The Indian rupee (INR) posted its biggest quarterly gain since the September quarter of 2012, as heavy foreign buying of equities and debt boosted the local unit. The upward momentum of INR now means that the currency is on track to register its best quarterly performance since 2012. Further, this shows that INR has successfully managed to shake off the record low it plummeted to last year.
Optimism for a new government has been one of the major causes for the rupee’s rise, as economists expect a new regime would be able to hasten economic recovery of the world’s largest democracy. Easing in inflation earlier this year has also eased some of the downward pressure on the rupee. Moreover, economists are now forecasting that economic growth would increase from a decade low, as budget and current account deficit shrink.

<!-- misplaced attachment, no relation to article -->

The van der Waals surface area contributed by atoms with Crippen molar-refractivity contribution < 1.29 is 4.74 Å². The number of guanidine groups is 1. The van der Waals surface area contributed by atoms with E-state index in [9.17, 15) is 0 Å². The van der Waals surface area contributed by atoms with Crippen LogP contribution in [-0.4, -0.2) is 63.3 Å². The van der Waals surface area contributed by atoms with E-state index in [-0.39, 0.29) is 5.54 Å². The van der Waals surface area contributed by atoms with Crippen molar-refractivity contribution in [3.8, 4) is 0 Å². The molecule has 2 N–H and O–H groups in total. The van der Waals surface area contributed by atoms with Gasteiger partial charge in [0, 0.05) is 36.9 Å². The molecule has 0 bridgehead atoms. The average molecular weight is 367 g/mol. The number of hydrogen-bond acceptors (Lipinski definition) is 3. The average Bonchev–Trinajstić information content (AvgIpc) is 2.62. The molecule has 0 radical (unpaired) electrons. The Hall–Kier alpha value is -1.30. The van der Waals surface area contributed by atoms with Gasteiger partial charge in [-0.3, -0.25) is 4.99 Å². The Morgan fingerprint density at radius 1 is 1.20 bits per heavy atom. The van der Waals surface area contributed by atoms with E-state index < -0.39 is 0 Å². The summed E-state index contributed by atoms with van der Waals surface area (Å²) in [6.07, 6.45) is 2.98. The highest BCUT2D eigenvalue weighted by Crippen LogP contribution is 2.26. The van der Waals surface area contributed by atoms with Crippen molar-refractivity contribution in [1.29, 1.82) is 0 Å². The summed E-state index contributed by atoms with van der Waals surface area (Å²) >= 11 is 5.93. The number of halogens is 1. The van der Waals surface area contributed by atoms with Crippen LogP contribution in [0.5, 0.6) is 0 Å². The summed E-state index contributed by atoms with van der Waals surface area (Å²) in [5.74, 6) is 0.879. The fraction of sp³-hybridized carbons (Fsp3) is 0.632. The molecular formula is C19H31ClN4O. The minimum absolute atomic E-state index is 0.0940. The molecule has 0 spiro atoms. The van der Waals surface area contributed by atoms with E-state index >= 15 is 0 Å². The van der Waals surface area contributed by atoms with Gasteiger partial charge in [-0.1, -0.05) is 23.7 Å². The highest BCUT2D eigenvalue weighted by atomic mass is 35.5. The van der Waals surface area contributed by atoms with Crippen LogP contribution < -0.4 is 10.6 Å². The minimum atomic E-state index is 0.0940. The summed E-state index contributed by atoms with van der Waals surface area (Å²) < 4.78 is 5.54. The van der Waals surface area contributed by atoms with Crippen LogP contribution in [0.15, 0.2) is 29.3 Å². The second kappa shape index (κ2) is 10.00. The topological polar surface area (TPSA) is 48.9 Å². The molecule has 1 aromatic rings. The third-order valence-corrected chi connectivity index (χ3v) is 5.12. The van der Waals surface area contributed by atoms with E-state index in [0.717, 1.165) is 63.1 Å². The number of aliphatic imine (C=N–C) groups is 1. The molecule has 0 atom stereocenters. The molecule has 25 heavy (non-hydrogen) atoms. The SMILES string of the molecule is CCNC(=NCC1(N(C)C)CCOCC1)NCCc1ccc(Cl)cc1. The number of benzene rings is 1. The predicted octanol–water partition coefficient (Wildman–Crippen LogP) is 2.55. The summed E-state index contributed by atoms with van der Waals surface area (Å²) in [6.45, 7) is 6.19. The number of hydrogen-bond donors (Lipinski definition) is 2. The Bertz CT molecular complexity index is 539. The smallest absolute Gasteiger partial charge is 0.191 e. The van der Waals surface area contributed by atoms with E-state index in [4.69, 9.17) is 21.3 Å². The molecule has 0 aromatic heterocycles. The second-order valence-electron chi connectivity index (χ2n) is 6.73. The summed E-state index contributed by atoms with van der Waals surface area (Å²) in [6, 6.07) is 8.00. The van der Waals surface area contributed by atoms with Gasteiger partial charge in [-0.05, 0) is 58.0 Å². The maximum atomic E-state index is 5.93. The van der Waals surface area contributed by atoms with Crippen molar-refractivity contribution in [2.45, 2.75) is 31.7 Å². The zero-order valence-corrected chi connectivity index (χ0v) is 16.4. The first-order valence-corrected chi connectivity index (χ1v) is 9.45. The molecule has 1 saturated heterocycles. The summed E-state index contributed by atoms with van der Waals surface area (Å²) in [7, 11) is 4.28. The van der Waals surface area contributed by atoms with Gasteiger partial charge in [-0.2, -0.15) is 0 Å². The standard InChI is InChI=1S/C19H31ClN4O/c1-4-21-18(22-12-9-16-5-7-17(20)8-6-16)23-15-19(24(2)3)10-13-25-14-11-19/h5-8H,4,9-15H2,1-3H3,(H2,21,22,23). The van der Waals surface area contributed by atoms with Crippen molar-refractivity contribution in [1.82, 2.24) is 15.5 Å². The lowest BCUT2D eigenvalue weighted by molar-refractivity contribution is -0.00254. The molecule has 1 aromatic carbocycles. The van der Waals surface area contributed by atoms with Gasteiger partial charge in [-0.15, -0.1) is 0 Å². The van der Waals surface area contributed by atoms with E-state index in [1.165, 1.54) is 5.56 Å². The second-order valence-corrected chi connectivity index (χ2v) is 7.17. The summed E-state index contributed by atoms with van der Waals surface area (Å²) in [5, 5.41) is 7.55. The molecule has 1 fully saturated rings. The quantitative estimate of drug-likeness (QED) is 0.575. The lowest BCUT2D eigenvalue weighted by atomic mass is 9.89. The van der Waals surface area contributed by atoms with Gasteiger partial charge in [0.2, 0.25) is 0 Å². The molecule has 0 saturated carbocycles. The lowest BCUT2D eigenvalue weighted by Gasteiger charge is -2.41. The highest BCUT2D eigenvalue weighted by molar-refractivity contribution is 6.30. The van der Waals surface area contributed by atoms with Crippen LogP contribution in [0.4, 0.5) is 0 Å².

INR also breached the 60-per-dollar mark for the first time in eight months, prompting RBI to put up some stiff resistance.
Foreign funds have purchased a net $3.7 billion in equities from the start of 2014 until March 27, while in debt, the net inflows stand at $5.8 billion.
Partially convertible rupee closed at 59.91/92 per dollar compared with 60.31/32 on Thursday. The rupee rose to as high as 59.68, its strongest since July 30. The rupee rose 3.15% in the March quarter, its best quarter since the 4.96% rise in the September quarter of 2012. In the month, the unit gained 3.1%, making this its best month since September 2013.
INR continued its winning streak against USD registering a close of 59.91 against previous month’s close of 61.75, reflecting 3.1% gain MoM. It broke the long-time support at 60.84 in spot. With a high of 68.87 and low of 52.83, we can see rupee testing level of 58.95, reflecting 61.8% correction as per the Fibonacci levels.
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